That One Time I got Called Racist At A Heavy Metal Show
“What are you doing man?!” I yell at myself as I finish typing out the title for this blog post. “A straight white guy writing about racism in America? Don’t do it, abort, ABORT!”
Well, I’m here and I’m doing it. So lets all take a deep breathe as I dive into what could possibly be the end of my writing career.
As a non-famous comedian who tours occasionally, I have the pleasure of performing on some of the most glorious venues in country such as damp basements in old churches or small stages shoved into the corners of bars where no one is safe from my anxiety farts. On one such occasion, I had the pleasure of performing at a heavy metal venue in Pasadena California where me and other comics would tell jokes between bands setting up. Yes, it was painful.
Crowd work is something I struggle with constantly. So imagine me, a man from Jewish decent, trying to relate to a room full of skin heads with suggestive “Eagle” Tattoos. Being the coward that I am, I decided to stick mostly to my jokes about working in the service industry and my failed attempts at trying to be an actor.
I have one joke where I talk about getting called into an audition and they say I probably won’t get the part because the type of person they’re trying to cast for the role is a tall, confident, black man. Three characteristics that I do not posses. While I’m telling this joke, the band who is setting up behind is busy painting their entire bodies black. When I reached the punchline of my joke, the white guy who was preoccupied applying black makeup to his face stands up and says “Hey man, that’s kind of racist.”
Now I’ve been heckled before, but this is the first time a man in black face has stood up during my set and called me a racist. At the time I laughed it off, and requested for him to play Dave Mathews “Crash Into Me” to ease the obvious tension in the room. After the show though, even after numerous shots with guys who had names like “Dante,” I couldn’t shake that interaction for a few reasons. First off I was ashamed for assuming that everyone in the room was a Neo Nazi because of the type of music they listened to. Most of them turned out to be very lovely individuals. But the emotion that stuck with me like gum to the bottom of my shoe was dread. Dread that I appeared racist to someone.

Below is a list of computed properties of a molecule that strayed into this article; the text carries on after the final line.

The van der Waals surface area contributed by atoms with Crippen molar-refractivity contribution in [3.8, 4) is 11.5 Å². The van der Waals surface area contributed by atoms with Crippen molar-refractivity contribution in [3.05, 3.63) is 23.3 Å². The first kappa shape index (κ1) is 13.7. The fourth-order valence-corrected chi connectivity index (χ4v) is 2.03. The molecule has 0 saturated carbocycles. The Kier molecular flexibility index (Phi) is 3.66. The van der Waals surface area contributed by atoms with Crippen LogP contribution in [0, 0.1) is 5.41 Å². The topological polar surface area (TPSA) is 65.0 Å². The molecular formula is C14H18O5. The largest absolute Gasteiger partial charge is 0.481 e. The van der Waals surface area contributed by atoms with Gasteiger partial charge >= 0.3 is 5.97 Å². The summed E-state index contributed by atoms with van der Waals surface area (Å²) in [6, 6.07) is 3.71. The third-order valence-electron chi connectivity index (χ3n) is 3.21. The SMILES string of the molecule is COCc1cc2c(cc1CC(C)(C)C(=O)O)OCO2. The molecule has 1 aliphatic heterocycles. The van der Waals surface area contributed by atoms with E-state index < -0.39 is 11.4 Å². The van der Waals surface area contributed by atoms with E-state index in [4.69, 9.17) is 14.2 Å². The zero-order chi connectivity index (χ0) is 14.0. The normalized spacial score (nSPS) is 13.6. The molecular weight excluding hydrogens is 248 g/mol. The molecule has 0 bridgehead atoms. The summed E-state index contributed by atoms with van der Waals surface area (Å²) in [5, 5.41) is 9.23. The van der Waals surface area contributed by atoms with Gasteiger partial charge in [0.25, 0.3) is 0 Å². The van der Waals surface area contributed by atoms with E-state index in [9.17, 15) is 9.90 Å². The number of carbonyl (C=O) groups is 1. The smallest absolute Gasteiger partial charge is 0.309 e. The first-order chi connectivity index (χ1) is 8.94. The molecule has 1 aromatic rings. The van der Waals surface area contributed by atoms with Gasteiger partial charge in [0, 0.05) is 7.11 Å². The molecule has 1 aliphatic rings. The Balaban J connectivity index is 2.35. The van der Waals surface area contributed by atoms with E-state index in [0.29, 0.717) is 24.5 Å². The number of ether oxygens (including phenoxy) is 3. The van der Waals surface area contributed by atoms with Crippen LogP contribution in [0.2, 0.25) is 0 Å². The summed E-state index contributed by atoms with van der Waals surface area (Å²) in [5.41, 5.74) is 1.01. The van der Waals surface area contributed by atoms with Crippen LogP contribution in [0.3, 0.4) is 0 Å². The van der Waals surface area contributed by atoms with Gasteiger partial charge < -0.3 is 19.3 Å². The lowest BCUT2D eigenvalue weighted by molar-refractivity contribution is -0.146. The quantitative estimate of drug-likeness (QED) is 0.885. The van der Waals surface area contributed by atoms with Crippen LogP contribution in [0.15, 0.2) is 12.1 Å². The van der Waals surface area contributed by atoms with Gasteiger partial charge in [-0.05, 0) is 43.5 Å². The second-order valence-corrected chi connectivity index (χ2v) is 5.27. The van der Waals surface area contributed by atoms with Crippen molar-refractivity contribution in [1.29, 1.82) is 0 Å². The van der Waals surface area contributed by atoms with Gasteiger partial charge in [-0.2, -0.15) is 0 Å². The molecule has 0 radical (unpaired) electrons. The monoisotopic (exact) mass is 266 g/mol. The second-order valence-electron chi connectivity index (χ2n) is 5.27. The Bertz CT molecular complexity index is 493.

I ran the interaction by a few friends and they unanimously agreed that the joke isn’t racist. But it did get me thinking about controversy in the comedy world and what content is considered acceptable. There are so many factors that go into telling a joke that might come off offensive. Who’s telling it? Why they’re telling it? Given their gender, skin color, or economic status is ok for this certain person TO be telling it? The question plagued my mind to such a degree that I decided to just stick to my material about being depressed and eating too much. You know, true comedy.
That joke and interaction had basically slipped my mind until recently, When I was tagged on twitter. A friend sent a tweet that read “comedy that doesn’t offend someone somewhere probably isn’t very funny”.
I hate how right that statement is. At first I disagreed because I don’t like to think that my sole purpose in this life is to offend people. But the more I thought about it, the more I realized that no matter what, regardless of how PC or “woke” I am, when I’m onstage sharing my ideas and opinions with the world (and by world I mean 8-15 drunks who have nothing better to do on a Tuesday night), the chances of me not offending ANYONE are impossible.
What’s the answer here? I have no idea. I do believe that at this point, when our country is in such a fragile state when it comes to race and religion, we need to keep an open conversation about what is acceptable and what isn’t.
In short, don’t be an asshole. And if you start any conversation with “I’m not racist but…” I’m going to send my new skinhead friends after you to teach you a lesson about acceptance and tolerance.